• 14. Conceptual Connections: The What Learners are exposed to and learn concepts touched upon during Experiential Engagement. They explore what the experts have to say about the topic. Information is presented via video lecture, content-rich websites and simulations like PHET and/or online text/readings. Bernice McCarthy, the 4MAT developer, reinforces that concepts should be presented in accessible form. By providing learners with online resources and downloadable media, learners can control when and how the media is used. This is the major value of flipping the classroom . . . content-based presentations are controlled by the learner as opposed to the lecturer as would be the case in a live, synchronous, didactic-driven environment. This is the time in the learning cycle when the learners view content-rich videos. These videos are used to help students learn the abstract concepts related to the topic being covered. Archived free educational videos can be found at: YouTube Education, Khan Academy, Neo K-12, WatchKnowLearn, Teacher’s Domain, and other video hosting sites. Teachers can also record their own lectures for student viewing. Some tools to do so include: Camtasia Studio (PC) or Camtasia for Mac, Jing, Snagit, Screenflow, Screencast-o-matic, Screenr, Educreations, and ShowMe. (Note: Describing the specific technologies and how one can record one’s own lectures is not the intent of this book. I recommend doing further research to decide which tools would be most appropriate.) In a more learner-centric environment, students could be asked to locate the videos, podcasts, and websites that support the content-focus of the lesson. These media can then be shared with other students.
  • 15. Part of this phase includes an online chat for asking and addressing questions about the content presented via the videos, podcasts, and websites. Through a “chat” area such as Primary Pad, Edmodo, or Google Docs, learners can ask questions with responses provided by co-learners and educators. Videos could even be embedded into a Voicethread so students can post comments/reactions to the content. Obviously, in a face-to-face setting, students can bring their questions into the real time environment for group discussions. Setting: The learners in their own setting on their own time use these materials. In other words, students have the opportunity to access and interact with these materials in a personalized manner. They can view them in a learning setting that works for them (music, lighting, furniture, time of day) and can view/review information that they find particularly interesting or do not understand. It is asynchronous learning and as such permits the learner to differentiate learning for him/herself.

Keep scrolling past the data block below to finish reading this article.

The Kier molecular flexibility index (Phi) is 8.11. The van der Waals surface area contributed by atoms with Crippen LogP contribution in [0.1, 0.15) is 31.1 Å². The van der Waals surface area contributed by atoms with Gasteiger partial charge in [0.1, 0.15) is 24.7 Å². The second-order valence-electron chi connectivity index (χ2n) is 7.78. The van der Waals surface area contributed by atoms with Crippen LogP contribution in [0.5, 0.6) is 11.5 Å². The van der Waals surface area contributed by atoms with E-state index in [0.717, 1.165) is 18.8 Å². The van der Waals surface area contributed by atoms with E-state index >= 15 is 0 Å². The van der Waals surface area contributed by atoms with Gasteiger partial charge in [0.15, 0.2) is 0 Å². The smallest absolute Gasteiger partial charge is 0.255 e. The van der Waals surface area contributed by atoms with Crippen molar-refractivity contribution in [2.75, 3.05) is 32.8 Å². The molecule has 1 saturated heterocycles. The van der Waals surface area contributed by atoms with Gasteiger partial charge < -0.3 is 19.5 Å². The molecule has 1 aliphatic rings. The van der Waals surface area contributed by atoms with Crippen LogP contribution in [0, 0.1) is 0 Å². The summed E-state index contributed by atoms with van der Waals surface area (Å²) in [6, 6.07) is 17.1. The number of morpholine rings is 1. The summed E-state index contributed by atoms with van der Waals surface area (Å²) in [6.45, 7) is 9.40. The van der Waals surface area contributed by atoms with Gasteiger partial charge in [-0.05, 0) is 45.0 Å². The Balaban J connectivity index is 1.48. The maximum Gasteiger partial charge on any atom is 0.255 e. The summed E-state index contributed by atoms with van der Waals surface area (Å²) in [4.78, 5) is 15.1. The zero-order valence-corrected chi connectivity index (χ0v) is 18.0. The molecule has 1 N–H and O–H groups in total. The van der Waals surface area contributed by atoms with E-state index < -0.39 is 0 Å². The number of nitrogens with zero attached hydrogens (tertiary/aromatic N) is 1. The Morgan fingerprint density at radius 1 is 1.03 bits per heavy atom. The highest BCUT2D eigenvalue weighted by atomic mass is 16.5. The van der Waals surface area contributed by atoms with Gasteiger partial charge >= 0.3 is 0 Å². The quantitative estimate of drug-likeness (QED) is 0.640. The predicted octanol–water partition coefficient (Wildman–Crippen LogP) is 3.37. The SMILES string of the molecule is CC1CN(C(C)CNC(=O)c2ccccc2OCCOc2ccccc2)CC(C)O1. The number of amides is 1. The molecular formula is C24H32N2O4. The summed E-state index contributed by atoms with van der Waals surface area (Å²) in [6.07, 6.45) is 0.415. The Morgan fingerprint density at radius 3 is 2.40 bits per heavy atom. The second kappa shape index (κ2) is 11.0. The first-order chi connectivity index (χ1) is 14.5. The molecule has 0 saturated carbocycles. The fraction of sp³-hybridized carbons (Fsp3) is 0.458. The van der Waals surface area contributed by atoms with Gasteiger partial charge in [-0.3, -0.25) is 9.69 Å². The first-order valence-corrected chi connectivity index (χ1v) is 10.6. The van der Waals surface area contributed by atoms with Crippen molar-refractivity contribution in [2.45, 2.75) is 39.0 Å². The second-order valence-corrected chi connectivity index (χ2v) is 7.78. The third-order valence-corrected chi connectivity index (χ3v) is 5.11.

• 16. Meaning Making: The So What Learners reflect on their understanding of what was discovered during the previous phases. It is a phase of deep reflection on what was experienced during the first phase and what was learned via the experts during the second phase. During this phase, the educator can demonstrate reflection strategies and offer choices for student reflections, but the focus should be on the learner constructing his or her understanding of the topic. Learners can articulate and construct their understanding of the content or topic being covered through written blogs or verbal-based audio or video recordings. Learners can articulate and construct their understanding of the content or topic being covered through a variety of technology tools: Blogs such as WordPress or Blogger Audio and Video Recordings Facebook Group Page: Facebook introduced Groups for Schools. Voicethread: The advantage of using Voicethread is that students can hear review the ideas of other students and have a choice in the type of medium used: video, audio, or written. Within the standard school system, this would be the phase when students are tested about their understanding of the content. If this is the case, it is recommended that the tests target higher levels of Bloom’s Taxonomy – evaluation, applying, synthesizing. Setting: If possible, learners should be given the opportunity to reflect upon and make me